Guardianship: A guide to choosing the best legal guardian for your children

Selecting the right guardian for your underage children is no easy task. In this guide to guardianship, we unpack some of the things you should consider when making this most important choice.

Rachel Hechtman Rachel Hechtman
ARTICLE3 MIN READ
Guardianship: A guide to choosing the best legal guardian for your children

The soft pitter-patter of bare feet often signals the time to arrange a legally binding Will. Many Australians have a good idea of how they wish to distribute their estate. However, many don’t realise a legally binding Will is also one of the best places to specify who should look after their dependent children, should both parents unexpectedly pass away.

By documenting your guardianship wishes, you can avoid the court deciding who should care for your children. Selecting the right guardian for your children is no easy task. There are many factors to consider when making this important decision.

Age

One thing to consider is whether the proposed guardian will be physically able to care for your children. Whilst grandparents are often the first choice, consider how old your parents may be when your children enter high school. Will they have the physical strength and stamina required to look after teenagers?

Location

Another thing to consider is the location of the potential guardian. Will your children be able to stay at the same school and maintain their existing friendships? This can provide familiarity, reassurance and structure for your child at a tumultuous and emotional time.

Or will your choice of guardian mean your children will need to move away from their school, family and friends? You might consider a fresh start to be a positive thing or you might view it as adding to the stress of losing their parents.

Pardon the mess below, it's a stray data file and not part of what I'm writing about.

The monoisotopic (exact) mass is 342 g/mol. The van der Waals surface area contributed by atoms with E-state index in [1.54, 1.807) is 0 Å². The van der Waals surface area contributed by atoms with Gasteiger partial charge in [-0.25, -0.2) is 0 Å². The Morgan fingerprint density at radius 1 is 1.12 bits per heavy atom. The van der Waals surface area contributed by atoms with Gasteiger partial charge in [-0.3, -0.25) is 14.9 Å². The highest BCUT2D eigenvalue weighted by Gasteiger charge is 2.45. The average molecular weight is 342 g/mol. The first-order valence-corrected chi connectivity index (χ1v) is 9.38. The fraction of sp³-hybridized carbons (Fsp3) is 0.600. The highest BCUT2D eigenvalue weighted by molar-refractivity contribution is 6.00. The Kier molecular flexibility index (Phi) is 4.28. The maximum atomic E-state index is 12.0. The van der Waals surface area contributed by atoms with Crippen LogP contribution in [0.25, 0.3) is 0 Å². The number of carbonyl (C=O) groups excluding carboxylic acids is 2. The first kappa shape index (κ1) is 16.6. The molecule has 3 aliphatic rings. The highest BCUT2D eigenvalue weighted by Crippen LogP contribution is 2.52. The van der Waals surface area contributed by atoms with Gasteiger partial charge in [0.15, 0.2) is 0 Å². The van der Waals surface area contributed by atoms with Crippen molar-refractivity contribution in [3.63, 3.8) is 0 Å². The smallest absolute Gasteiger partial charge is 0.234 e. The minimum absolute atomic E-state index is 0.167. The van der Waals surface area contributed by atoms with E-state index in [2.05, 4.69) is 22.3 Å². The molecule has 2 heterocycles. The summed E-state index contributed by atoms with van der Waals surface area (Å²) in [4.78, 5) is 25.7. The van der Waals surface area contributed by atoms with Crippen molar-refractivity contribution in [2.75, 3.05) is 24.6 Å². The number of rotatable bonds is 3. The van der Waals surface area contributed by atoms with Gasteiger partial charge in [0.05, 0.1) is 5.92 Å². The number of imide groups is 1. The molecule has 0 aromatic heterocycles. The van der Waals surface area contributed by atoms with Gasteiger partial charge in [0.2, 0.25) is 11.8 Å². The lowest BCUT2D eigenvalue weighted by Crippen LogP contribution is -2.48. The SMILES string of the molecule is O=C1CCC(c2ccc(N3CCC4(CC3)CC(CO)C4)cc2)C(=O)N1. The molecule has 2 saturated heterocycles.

Lifestyle & Values

Lifestyle and values are also important. By selecting someone whose lifestyle and values align with your own, you are increasing the chance that your children will be raised in a way that resonates with your own values and beliefs.

Finances

What about Finances? Will the proposed guardian have the financial capacity to be the guardian of your children? It can be difficult to judge whether the appointed guardian is financially equipped to look after your children.

It is commonplace for the guardian to have access to the child’s share of their parent’s estate in order to provide for them. However, problems can arise if the carer needs to extend the house or purchase a larger house or vehicle to accommodate the larger family.

Religion

Whilst it's important for children to embrace and accept all races and religions, you should consider your own religious beliefs and cultural traditions. How important are they to you? Would you be happy to appoint a guardian who shares different religious beliefs and values? How would you feel if your children were raised in a different religion or without a religion?

Existing or planned family

Another thing to consider is whether your guardian of choice is planning to have children or if they already have a family of their own. If they already have children, how do you think they would feel about extending their family further?

You might also consider whether your children get along with their children, and whether your children would be treated equally to their existing children.

Discuss your choice

Once you have decided on the person you want to nominate as the guardian of your underage children, it’s recommended that you discuss your intentions with them. Gaining consent to take on the role will prevent any nasty shocks, in the event that the role must be fulfilled. Depending on their age, you might also want to discuss your wishes with your children.

As an added layer of protection, you can also nominate a backup guardian in your Will, in case your first choice is no longer able to take on the commitment.

Wrap up

Although we have covered the importance of writing a Will and documenting your choice of guardian, take solace in the fact that your decision is not set in stone. If you name someone now and change your mind in the future, you can always update your Will. As long as you are alive and competent, you can change your Will.

Writing an online Will with Willed makes it even easier to alter your Will should the need arise.

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